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Prime Minister Stephen Harper vowed Friday to review Ottawa's role in the regulation of exotic animals as questions mounted over why Environment Canada delivered the python that killed two boys to a pet store in New Brunswick.
Environment Canada said one of its wildlife officers brought the African rock python to Reptile Ocean in Campbellton 11 years ago, even though the species was banned in the province without a special permit.
Mark Johnson, a spokesman for the federal department, said in an email that Environment Canada was asked to help take the snake to Reptile Ocean after it was abandoned at the SPCA in Moncton, N.B. His email did not address why the department would transport a banned animal, but he said department records indicate Reptile Ocean was operating as a zoo when the snake arrived at the facility in August 2002.
New Brunswick's Department of Natural Resources said only accredited zoos can apply for a permit to own a banned species, including the African rock python in question.
But Canada's Accredited Zoos and Aquariums said it is the only recognized national body to accredit zoos in the country and it has no record of Reptile Ocean ever applying for accreditation.
The Natural Resources Department declined to say whether Reptile Ocean was issued a permit for the python. But it has said it was unaware of the snake's existence until the deaths of four-year-old Noah Barthe and his six-year-old brother Connor this week.
No one from the department was made available for an interview. Spokeswoman Anne Bull declined to say in an email whether Reptile Ocean was ever considered a zoo, citing the ongoing police investigation and privacy concerns. She was unable to say whether unaccredited zoos can legally operate in the province.
Animal welfare advocates said the case in New Brunswick highlights major gaps in laws governing exotic animals.
"In this instance, there were laws prohibiting it, but clearly enforcement was either non-existent or inadequate," said Nick Wright, a lawyer and executive director of Animal Justice Canada.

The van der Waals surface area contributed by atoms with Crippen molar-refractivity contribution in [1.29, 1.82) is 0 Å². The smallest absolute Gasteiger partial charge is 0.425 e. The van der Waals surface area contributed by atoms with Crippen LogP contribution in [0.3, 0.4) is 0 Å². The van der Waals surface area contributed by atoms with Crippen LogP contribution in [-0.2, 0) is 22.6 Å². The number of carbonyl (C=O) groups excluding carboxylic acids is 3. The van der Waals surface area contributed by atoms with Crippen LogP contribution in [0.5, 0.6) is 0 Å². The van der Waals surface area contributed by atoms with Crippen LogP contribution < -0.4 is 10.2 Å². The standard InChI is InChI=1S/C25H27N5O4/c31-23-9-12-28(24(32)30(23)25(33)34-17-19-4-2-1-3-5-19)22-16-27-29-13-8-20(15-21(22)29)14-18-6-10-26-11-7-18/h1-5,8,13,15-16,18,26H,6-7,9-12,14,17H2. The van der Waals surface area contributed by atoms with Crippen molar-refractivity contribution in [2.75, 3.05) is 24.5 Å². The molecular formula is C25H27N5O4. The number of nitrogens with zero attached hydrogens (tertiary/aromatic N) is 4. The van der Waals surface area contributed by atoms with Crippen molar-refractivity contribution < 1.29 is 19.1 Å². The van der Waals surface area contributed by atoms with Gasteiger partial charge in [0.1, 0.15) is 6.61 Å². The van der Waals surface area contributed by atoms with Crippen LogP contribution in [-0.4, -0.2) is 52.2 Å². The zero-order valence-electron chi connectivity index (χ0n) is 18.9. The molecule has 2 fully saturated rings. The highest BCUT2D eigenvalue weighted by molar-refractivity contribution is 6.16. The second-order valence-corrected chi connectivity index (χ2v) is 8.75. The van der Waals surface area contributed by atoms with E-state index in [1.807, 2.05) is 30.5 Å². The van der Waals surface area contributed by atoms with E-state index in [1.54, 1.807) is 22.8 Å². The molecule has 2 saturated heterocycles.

"There's no uncertainty that the African rock python is a species that should not be permitted to be kept in captivity in the way that it was."
Melissa Matlow, a Toronto-based animal advocate, said she was appalled that the python would be taken to Reptile Ocean without the appropriate measures in place.
"If (that) is confirmed to be true, then it's shocking that Environment Canada would just drop a snake off at a place that sounds like it didn't have proper permits," said Matlow, a spokeswoman for the World Society for the Protection of Animals.
"I think our regulations are grossly inadequate across the country."
Harper said the federal government will determine whether it should play a role in the regulation of exotic pet shops.
"We're going to look at all that has happened here to get all of the facts," Harper said in Miramichi, N.B., after an unrelated funding announcement.
"My understanding is that these types of establishments are regulated mainly by provincial governments, but at our level as well, we will try to ascertain exactly what has occurred and if there is a federal role, what needs to be done about that."
Matlow said most provinces fail to properly inspect pet stores, zoos and other similar facilities, adding that in many cases, inspections are done only when a complaint has been made.
New Brunswick's Department of Natural Resources should have known there was an African rock python at the store in Campbellton, she said.
"There should have been an inspection and there should be an inventory of all the animals that he has there to ensure all the animals are legal and permitted."
The store is owned by Jean-Claude Savoie, a family friend of the boys who took them shopping and to a farm before hosting a sleepover Sunday along with his son. Savoie has not returned repeated messages for comment.
Zoo staff seized 23 reptiles and euthanized four alligators Friday that belonged to Reptile Ocean.
— With files from Michael Tutton in Miramichi, N.B., and Geordon Omand in Halifax
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